"Coming out of high school, I really didn't know much about Stanford at all. The season before Stanford won the Orange Bowl; that's the year I committed. Back then, the coaches told me about Andrew Luck, but I really didn't know too much else. Then I got a chance to see him and the team break out and it was really exciting. When I got here, I learned about guys like Plunkett and Elway. It's almost like a quarterback university here. But there's no pressure. Those guys are some of the all-time greats, and I'm just here to do what the coaches tell me to do."
Like Luck, you also have a fair amount of mobility. Last year, you rushed for 263 yards in just five games. Do you like the run-heavy emphasis in the offense or would you rather pass more?
"I love running the ball. You need to run it to open up the pass. If I could hand off the ball every play, I'd definitely do that. Whatever it takes to get first downs. We're a run-first offense and always will be."
The top five receivers on the team are gone from last year. Who has stepped it up this spring in that department?
"Ty Montgomery. Everyone knew he was stud, but he's been playing unbelievably this spring. And not just catching the ball, but blocking, too. Kodi Whitfield is running great routes. Michael Rector is stretching out the defense with his speed. Luke Kaumatule has been great. We lost a couple of great tight ends in Zach Ertz and Levine Toilolo, but he has really improved. He's gaining a lot of knowledge of the offense. All four of these guys have have really stepped up."
Stanford has relied so much recently on its tight ends, but you guys aren't quite as deep there this year. Does that change the approach on offense?
"That's up to the coaches. I can't say for sure. We still have all our personnel and packages, but I do think we'll utilize our speed more with guys like Kelsey Young and Montgomery."
Last year at this time, you were just a backup quarterback. Now you're the starting quarterback for a Rose Bowl-winning team. How has your life changed?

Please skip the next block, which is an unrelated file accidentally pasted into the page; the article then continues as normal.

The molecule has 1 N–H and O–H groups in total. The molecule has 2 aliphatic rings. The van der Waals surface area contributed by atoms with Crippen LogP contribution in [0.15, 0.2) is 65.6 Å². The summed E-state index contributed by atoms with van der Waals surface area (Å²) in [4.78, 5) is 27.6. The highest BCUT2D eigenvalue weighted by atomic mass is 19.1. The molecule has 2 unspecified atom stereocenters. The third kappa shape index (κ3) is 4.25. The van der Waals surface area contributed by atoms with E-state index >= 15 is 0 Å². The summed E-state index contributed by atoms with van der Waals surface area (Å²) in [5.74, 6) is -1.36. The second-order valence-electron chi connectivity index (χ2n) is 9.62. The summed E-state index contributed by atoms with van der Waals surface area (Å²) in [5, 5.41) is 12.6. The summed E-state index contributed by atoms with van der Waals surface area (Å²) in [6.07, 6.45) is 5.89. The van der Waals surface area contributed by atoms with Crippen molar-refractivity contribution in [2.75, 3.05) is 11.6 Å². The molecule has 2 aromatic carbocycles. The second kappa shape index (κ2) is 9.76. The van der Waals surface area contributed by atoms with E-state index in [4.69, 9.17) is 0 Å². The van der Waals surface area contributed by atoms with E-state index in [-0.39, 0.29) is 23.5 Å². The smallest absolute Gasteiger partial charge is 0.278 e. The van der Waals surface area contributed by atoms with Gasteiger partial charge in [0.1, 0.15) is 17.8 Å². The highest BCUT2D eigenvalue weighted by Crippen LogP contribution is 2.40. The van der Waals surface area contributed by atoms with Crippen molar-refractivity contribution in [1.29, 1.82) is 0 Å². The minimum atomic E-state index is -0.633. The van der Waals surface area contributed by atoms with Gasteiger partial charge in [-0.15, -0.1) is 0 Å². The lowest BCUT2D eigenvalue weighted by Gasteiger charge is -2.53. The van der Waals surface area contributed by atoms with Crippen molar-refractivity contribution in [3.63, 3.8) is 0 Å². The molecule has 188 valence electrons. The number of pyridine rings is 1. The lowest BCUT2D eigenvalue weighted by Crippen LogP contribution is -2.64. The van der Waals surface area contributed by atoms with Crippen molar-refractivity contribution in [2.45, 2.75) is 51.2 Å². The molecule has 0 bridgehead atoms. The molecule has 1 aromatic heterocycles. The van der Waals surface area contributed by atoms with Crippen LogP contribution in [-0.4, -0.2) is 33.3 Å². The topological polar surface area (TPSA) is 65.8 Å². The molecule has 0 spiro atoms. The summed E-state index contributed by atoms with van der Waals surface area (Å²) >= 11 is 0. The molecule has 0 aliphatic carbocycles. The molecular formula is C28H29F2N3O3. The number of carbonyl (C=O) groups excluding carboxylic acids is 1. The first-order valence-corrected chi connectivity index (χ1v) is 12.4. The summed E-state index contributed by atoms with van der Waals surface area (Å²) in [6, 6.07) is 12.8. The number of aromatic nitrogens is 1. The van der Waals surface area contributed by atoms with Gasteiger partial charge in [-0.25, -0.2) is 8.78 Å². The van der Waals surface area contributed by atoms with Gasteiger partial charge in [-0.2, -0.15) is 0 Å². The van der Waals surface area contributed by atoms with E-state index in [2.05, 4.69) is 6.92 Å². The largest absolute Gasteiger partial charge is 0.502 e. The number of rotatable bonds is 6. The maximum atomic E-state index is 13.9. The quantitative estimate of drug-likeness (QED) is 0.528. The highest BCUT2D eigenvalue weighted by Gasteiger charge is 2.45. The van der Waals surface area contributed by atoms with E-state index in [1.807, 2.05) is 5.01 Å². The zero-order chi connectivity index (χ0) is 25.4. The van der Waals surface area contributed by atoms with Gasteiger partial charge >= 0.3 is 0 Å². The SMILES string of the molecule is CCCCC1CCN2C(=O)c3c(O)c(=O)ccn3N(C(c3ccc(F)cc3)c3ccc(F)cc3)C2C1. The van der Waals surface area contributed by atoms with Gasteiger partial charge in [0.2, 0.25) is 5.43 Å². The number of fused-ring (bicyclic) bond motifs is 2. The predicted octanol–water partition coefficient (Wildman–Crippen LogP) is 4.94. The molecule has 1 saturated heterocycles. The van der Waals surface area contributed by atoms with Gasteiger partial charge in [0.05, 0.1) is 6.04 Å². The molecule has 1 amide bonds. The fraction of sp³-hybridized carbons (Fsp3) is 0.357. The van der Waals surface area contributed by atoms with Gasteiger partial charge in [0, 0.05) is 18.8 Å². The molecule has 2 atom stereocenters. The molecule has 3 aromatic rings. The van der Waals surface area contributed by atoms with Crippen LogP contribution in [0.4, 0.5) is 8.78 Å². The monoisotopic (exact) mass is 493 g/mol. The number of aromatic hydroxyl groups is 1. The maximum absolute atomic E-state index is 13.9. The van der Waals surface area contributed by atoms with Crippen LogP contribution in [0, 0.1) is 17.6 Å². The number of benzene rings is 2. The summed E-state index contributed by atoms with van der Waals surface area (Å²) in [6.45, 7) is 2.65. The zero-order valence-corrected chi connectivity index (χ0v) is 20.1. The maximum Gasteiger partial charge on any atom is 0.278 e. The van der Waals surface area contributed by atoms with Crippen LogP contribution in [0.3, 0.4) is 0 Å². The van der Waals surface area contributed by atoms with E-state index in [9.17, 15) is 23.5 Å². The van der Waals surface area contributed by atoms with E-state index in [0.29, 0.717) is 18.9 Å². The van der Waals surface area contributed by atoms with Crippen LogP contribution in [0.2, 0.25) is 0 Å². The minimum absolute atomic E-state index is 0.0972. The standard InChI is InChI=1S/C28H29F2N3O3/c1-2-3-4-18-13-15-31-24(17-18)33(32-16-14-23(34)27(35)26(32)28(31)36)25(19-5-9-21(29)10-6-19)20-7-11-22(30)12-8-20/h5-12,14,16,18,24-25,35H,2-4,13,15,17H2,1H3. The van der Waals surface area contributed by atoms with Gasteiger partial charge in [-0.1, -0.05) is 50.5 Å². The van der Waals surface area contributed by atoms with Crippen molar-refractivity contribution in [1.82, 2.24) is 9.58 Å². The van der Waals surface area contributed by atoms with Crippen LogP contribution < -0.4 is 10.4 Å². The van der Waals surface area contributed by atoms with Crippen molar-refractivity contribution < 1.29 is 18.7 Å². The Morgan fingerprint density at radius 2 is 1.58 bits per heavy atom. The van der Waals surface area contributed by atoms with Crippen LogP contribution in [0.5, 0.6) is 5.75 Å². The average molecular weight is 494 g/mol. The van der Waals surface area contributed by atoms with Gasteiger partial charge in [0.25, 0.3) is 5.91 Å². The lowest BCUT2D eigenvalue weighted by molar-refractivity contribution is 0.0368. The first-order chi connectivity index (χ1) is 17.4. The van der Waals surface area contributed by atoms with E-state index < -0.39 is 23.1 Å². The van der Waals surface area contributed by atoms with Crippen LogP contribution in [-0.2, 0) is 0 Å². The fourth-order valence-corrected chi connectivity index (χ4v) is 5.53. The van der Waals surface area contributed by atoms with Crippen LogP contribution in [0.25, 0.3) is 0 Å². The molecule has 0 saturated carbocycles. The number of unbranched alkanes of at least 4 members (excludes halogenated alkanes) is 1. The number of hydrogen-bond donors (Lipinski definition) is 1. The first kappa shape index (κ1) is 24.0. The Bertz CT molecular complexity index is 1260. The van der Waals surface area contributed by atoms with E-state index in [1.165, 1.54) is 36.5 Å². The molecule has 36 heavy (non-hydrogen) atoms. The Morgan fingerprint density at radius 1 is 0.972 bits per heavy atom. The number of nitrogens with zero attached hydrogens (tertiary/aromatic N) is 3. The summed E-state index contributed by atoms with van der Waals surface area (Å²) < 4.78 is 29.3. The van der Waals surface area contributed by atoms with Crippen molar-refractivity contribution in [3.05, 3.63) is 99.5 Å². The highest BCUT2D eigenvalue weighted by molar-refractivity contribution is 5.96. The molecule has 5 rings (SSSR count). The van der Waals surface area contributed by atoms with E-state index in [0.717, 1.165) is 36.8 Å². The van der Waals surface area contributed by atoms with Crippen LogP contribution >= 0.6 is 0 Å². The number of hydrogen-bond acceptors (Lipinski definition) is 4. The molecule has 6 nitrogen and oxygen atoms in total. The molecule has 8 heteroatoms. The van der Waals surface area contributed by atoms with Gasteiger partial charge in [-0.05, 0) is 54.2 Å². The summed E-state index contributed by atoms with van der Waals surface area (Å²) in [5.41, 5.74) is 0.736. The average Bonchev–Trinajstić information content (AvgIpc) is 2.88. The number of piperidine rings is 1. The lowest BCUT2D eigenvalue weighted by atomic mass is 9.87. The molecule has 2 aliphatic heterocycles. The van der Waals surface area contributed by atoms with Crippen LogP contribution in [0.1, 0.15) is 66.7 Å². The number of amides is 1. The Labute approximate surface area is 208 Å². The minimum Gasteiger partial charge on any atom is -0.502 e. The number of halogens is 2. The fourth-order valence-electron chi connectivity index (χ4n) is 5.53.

"That's one of the great things about this university. People can stay themselves here. There are so many great things going on academically and athletically, so people are used to this. People are used to doing great things on this campus. It motivates you to continue to work hard and be included in that. So, my life really hasn't changed that much."
Are you now a West Coaster?
"I'm still an East Coast guy. We always have little arguments on the team between the East and West Coast guys. It's all in fun. But I couldn't pass up Stanford University. I love it out here and I love California. Maybe one day I'll be a West Coast guy ... but not yet."
If you hadn't gone to Stanford, where would you be?
"My second choice was Virginia. I'm from the state, and I had a good relationship with the coaches there during recruiting. It's hard to say now, though. I can only picture myself here."
Team success aside, what are you hoping to accomplish as a quarterback next season?
"I want to improve my deep ball. We really need to add that aspect to our offense. I missed on a few last year that I would've liked to have back. I want to work on my footwork and on moving in the pocket. I want to gain more yards on the ground. And, above all, I want to master the offense and get in the head of the opposing defensive coordinator, to try to anticipate what coverages they're going to show. I really don't care about stats as long as we win."